Once again, my friend and colleague, Peg Boyles, has responded to a post — in this case, with an incisive description of curation, which essentially could be defined as the marshaling of information into a more enriched learning context.
I think a lot of the most important 21st-century information/education work…will come in the form of sophisticated curation. I also think we’ll come to appreciate good curators, who help make sense of chaos by identifying, attracting, connecting, and distributing information from many sources, as genuine leaders. We’ll think of many of them as “self-taught,” because they won’t have conventional credentials and the formal schooling it takes to acquire them.
Peg rightfully observes that my Web mentor, Jim, demonstrated the value of curation as far back as 15 years ago, when the Web was still in its infancy.
Yes, curation — “sophisticated curation,” as Peg aptly describes it — is essential to the future of Extension. Indeed, I would contend that few educators are as well equipped as Extension professionals to provide this indispensable skill.
As Jim demonstrated almost a generation ago, there is plenty of room, especially now, in this socially networked environment, to provide new perspectives on existing forms of knowledge.
By adding new perspectives to knowledge, we refine it, and by refining it, we reinforce it within the minds of our clients.
But sophisticated curation potentially unleashes something even more significant. By curating large bodies of knowledge — in other words, by endowing it with wider perspectives — we increase the likelihood that some facet of this knowledge will be adapted to some wider, possibly even to some entirely new, use.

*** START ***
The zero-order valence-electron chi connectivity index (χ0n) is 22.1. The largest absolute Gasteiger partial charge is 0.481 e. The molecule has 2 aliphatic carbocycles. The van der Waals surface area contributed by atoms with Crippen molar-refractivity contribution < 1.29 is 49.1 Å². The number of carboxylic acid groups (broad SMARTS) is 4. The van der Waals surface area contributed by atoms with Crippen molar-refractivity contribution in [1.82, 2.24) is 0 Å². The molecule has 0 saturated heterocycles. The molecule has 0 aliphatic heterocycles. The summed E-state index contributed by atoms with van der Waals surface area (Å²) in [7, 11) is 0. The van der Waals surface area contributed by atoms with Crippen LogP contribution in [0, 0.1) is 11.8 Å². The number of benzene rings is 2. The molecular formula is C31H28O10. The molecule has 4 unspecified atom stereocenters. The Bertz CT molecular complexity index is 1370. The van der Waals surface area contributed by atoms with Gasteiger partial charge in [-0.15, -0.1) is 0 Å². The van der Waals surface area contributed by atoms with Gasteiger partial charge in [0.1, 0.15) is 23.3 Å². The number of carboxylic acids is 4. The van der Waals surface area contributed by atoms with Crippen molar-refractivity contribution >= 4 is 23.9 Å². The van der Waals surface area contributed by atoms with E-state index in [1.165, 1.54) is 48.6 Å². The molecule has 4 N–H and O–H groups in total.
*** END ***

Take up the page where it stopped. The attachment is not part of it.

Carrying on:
Science writer Steven Johnson describes this as exaptation — a practice that has advanced our species in incalculable ways. Exaptation could be broadly and very informally defined as a kind of hijacking of a trait, feature or idea for an entirely different, often previously unimagined purpose.
Evolution abounds with examples of exaptation — feathers are believed to have initially evolved for temperature regulation, although they ultimately proved useful in enabling birds to glide through the air.
In human technological terms, one of the most memorable forms of exaptation was Gutenberg’s borrowing of the wine press technique as the basis for a more advanced form of printing — one that changed the world in a myriad of ways.
That is only one example among many. Punch cards, originally invented by French weaver Joseph-Marie Jacquard to weave complex patterns with mechanical looms, became a mainstay of computer programming through the 1970s.
Think about it: By curating vast bodies of knowledge using social media tools, we increase the likelihood that exaptation will occur.
Peg is right: The implications of specialized curation to Extension and to our diverse audiences are profound.